Michael Spinks vs. David Sears" width="506" height="285" srcset="http://realcombatmedia.com/wp-content/uploads/2019/07/dailymotion-1024x576.jpg 1024w, http://realcombatmedia.com/wp-content/uploads/2019/07/dailymotion-300x169.jpg 300w, http://realcombatmedia.com/wp-content/uploads/2019/07/dailymotion-768x432.jpg 768w" sizes="(max-width: 506px) 100vw, 506px" />
By Robert Brizel, Head Real Combat Media Boxing Correspondent
Not just a reporter, this reporter enjoys a marvelous collection of old VHS VCR videotapes, which I enjoy and relax to watching each evening before sleep. Within my collection, last night, I found a 34-year-old homemade videotape leading with the Michael Spinks verses David Sears World Light Heavyweight title fight from February 23, 1985, at the now-defunct Sands Hotel in Atlantic City, New Jersey.
Spinks, then 26-0, went down in history as one of the greatest light heavyweight champions of all-time, in the mold of Archie Moore and Bob Foster. Spinks went 27-0 at 175 pounds and wiped out the entire division of contenders and pretenders. ‘The Spinks Jinx’ then transitioned to heavyweight, by passing cruiserweight, and defied all odds. Spinks, a 15 round fighter, who wanted to go directly after Larry Holmes, then decisioned Holmes over 15 rounds twice.
At the time, Spinks and promoter Butch Lewis called out Larry Holmes for a world heavyweight title shot after the Sears bout, everyone including the commentators thought the thought was ridiculous. Other light heavyweight champions like Archie Moore and Bob Foster tried and failed. Billy Conn came close, as he was ahead on points against Joe Louis before he got cocky, tried to knock Louis out, and got knocked out himself. Michael Moorer, the inaugural World Boxing Organization World Light Heavyweight champion in December 1988 won ten consecutive WBO light heavyweight world title bouts, won the vacant WBO version of the world heavyweight title in May 1992 when he stopped Bert Copper in the fifth round, and won the WBA and IBF Versions of the World Heavyweight title when he won a majority 12 round decision over Evander Holyfield in April 1994, only to lose those titles to George Foreman by tenth round knockout in November of 1994.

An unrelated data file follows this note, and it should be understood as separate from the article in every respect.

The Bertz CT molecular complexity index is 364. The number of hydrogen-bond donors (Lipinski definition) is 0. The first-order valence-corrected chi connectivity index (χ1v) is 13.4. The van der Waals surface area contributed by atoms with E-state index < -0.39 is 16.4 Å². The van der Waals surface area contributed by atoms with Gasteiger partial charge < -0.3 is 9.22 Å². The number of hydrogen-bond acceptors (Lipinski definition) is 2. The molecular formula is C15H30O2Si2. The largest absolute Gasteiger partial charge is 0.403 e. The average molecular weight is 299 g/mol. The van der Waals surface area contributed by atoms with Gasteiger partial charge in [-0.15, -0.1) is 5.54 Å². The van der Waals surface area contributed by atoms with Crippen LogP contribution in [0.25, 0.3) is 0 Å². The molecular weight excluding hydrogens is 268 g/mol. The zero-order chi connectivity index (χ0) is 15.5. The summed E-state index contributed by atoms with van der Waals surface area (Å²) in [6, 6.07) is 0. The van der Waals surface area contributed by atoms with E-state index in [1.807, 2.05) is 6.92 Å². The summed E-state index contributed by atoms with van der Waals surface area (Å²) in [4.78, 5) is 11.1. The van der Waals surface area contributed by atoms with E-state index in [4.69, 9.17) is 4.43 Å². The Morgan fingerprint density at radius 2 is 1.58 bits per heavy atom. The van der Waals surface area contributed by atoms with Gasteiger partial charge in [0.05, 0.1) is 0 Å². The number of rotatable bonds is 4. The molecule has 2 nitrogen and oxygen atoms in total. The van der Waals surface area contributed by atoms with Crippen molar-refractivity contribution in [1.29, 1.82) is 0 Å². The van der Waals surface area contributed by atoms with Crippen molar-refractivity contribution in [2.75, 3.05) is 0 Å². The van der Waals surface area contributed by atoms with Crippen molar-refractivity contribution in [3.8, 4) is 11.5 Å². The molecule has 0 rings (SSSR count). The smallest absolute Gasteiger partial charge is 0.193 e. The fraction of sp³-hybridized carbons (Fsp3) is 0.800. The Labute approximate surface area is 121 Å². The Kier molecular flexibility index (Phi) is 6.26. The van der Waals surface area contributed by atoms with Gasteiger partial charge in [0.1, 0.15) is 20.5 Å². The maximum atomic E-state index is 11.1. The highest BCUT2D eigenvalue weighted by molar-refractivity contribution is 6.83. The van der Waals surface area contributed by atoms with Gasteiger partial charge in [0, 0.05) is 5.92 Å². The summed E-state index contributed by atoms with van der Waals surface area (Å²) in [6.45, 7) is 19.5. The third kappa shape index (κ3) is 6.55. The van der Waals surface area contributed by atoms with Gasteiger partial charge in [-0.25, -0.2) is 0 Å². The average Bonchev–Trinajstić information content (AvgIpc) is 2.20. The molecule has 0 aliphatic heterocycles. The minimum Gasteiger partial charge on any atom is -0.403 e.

Sears, at 16-0-1, was at the time co-managed by Rocky actor Burt Young. The undefeated Brooklyn native’s record was not yet above the clubhouse level of opposition. Holding a low left, he was an easy Mark for the Spinks counter overhand right which Michael timed perfectly. Michael spotted Sears two rounds, during which time he searched for the enemy’s flaws. In the third round, Spinks found it, holding high defensive hands, an overhand counter right which sent Sears to the canvas on all fours. Spinks finished Sears on the ropes, who arose but did not recover. At heavyweight, Spinks, like Floyd Patterson before him, and Michael Moorer against David Tua afterwards, got knocked out by Mike Tyson in the first round of a gutter street fight with the wrong game plan. Moorer and Patterson both returned to win again with new game plans. Michael never fought again.